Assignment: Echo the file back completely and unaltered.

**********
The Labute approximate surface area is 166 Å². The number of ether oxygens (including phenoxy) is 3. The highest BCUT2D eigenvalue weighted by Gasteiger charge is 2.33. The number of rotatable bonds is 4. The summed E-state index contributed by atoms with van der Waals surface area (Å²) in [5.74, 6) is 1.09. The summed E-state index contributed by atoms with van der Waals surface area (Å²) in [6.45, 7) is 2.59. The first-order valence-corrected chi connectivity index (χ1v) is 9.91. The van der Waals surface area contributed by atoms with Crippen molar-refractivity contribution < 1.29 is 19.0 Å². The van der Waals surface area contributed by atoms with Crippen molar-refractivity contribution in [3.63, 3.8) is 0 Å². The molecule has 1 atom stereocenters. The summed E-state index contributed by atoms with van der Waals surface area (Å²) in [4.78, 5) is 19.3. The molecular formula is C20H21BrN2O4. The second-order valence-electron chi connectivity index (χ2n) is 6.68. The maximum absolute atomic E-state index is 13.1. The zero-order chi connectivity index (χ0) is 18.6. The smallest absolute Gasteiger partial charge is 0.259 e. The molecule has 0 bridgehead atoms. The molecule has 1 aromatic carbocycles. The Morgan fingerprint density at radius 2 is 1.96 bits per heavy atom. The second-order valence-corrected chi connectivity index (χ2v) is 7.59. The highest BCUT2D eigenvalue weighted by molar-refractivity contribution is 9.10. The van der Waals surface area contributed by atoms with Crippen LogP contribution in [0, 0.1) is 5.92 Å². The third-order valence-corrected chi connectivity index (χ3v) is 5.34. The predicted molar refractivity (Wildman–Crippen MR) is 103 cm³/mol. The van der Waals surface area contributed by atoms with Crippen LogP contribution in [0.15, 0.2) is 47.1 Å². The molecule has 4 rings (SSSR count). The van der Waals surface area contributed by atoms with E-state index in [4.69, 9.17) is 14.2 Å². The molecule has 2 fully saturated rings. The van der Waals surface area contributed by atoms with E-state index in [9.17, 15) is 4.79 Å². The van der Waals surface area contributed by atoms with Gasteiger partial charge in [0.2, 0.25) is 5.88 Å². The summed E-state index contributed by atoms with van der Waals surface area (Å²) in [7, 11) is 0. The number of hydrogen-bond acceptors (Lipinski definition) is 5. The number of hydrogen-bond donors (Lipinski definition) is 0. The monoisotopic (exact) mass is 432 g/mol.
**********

The Labute approximate surface area is 166 Å². The number of ether oxygens (including phenoxy) is 3. The highest BCUT2D eigenvalue weighted by Gasteiger charge is 2.33. The number of rotatable bonds is 4. The summed E-state index contributed by atoms with van der Waals surface area (Å²) in [5.74, 6) is 1.09. The summed E-state index contributed by atoms with van der Waals surface area (Å²) in [6.45, 7) is 2.59. The first-order valence-corrected chi connectivity index (χ1v) is 9.91. The van der Waals surface area contributed by atoms with Crippen molar-refractivity contribution < 1.29 is 19.0 Å². The van der Waals surface area contributed by atoms with Crippen molar-refractivity contribution in [3.63, 3.8) is 0 Å². The molecule has 1 atom stereocenters. The summed E-state index contributed by atoms with van der Waals surface area (Å²) in [4.78, 5) is 19.3. The molecular formula is C20H21BrN2O4. The second-order valence-electron chi connectivity index (χ2n) is 6.68. The maximum absolute atomic E-state index is 13.1. The zero-order chi connectivity index (χ0) is 18.6. The smallest absolute Gasteiger partial charge is 0.259 e. The molecule has 0 bridgehead atoms. The molecule has 1 aromatic carbocycles. The Morgan fingerprint density at radius 2 is 1.96 bits per heavy atom. The second-order valence-corrected chi connectivity index (χ2v) is 7.59. The highest BCUT2D eigenvalue weighted by molar-refractivity contribution is 9.10. The van der Waals surface area contributed by atoms with Crippen LogP contribution in [0, 0.1) is 5.92 Å². The third-order valence-corrected chi connectivity index (χ3v) is 5.34. The predicted molar refractivity (Wildman–Crippen MR) is 103 cm³/mol. The van der Waals surface area contributed by atoms with Crippen LogP contribution in [0.15, 0.2) is 47.1 Å². The molecule has 4 rings (SSSR count). The van der Waals surface area contributed by atoms with E-state index in [4.69, 9.17) is 14.2 Å². The molecule has 2 fully saturated rings. The van der Waals surface area contributed by atoms with E-state index in [9.17, 15) is 4.79 Å². The van der Waals surface area contributed by atoms with Gasteiger partial charge in [0.2, 0.25) is 5.88 Å². The summed E-state index contributed by atoms with van der Waals surface area (Å²) in [7, 11) is 0. The number of hydrogen-bond acceptors (Lipinski definition) is 5. The number of hydrogen-bond donors (Lipinski definition) is 0. The monoisotopic (exact) mass is 432 g/mol.